As I teased last week, my Forgotten Friday book this week is.... The Last Days of Disco: With Cocktails at Pelrossian Afterwards by Whit Stillman.
I am hesitant to call the book a full blown novelization, because while it tells much of the story that the film did, the book adds to and deepens the story told in the Last Days of Disco. I have no wish to deride novelizations, after all there is a market for them, they provide paychecks for writers and they can serve as a portable way for someone to take a film with them. That said this really isn't a novelazation, sure it follows the plot of the film, rehashes it really, but from the get go the novel establishes that 1) the movie was made 2) that the novel is written by one of the characters from the film 3) that the novel is there to set the record straight and tell the real story about what happened.
The Last Days of Disco is the story of a group of young professionals entering the work world in early 80s New York City. As a group they have a history from their college years where they were friends or acquaintances and sometimes rivals. This history and the events that shaped it are still playing out as the characters find their feet in the work world and engaging in what is referred to it the text as ‘Vicious pairing off”. The center of the action takes place at a Disco simple referred to as The Club, a thinly veiled version of Studio 54.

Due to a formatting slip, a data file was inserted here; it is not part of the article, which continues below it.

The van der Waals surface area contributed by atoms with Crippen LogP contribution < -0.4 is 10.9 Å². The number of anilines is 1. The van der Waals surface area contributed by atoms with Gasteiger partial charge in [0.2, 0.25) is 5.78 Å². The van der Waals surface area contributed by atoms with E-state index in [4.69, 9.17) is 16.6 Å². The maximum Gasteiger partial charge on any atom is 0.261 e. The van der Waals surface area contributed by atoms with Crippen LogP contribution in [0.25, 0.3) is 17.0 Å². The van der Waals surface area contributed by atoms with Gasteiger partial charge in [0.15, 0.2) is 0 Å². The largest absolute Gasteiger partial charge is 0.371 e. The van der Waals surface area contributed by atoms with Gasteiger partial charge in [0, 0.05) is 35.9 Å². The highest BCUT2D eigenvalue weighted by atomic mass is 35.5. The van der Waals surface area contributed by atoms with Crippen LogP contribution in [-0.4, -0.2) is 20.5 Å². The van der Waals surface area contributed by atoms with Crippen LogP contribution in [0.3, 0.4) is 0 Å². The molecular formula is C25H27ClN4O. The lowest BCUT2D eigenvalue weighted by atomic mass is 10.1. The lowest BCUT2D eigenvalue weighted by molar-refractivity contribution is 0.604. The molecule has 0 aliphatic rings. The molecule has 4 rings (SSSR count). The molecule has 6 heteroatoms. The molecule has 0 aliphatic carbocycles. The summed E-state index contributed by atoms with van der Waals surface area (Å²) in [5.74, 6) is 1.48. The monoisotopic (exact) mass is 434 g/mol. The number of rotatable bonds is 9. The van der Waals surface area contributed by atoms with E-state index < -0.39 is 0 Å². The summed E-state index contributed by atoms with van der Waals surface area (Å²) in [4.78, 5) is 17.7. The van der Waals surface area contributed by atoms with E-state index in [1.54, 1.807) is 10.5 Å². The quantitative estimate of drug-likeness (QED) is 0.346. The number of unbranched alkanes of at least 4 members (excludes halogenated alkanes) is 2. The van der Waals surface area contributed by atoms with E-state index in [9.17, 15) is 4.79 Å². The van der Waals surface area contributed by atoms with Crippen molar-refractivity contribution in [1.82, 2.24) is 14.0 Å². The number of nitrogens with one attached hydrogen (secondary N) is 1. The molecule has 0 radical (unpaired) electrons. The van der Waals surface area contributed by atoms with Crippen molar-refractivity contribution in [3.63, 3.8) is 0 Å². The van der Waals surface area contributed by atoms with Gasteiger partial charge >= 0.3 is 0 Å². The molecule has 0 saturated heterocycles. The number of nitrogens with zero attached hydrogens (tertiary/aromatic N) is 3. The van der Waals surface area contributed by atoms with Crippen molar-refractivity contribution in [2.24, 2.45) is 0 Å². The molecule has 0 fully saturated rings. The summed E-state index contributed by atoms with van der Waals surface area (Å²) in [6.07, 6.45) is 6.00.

There is a meta-thing going on with the book, but it never get's out of hand. The book also allows Stillman to fill out details about the characters life after the events of the film, and as Stillman wrote the screenplay he is in a unique position to fill out details that a hour and a half of screen time doesn’t allow.
At any rate, if you are looking for something a little lighter, and if you watch my monthly reading lists you know that I need a break from the bleak more than once and a while, you could do a lot worse than this little forgotten gem.
Oh, Oh, Oh, and because this is a multi media book, I do have to recommend the film as well. I was lucky enough to see it in the Theater during it's limited run, and even though I hate Disco music with a passion reserved for cooperate criminals, vile vice-presidents (the more former the better, don't get me started on that one.... I'm looking at you LBJ) and Hippie-critical yuppie scum, the music and the whole facade of Disco music didn't bother me in this film.... mostly because it's shown as a vacuous self absorbed highly marketed over produced product that was sold to the masses... which come to think of it is partly reflected in the choices, attitudes and lives of the characters in the film.
Of course Mr. Stillman has a website which you can check out at: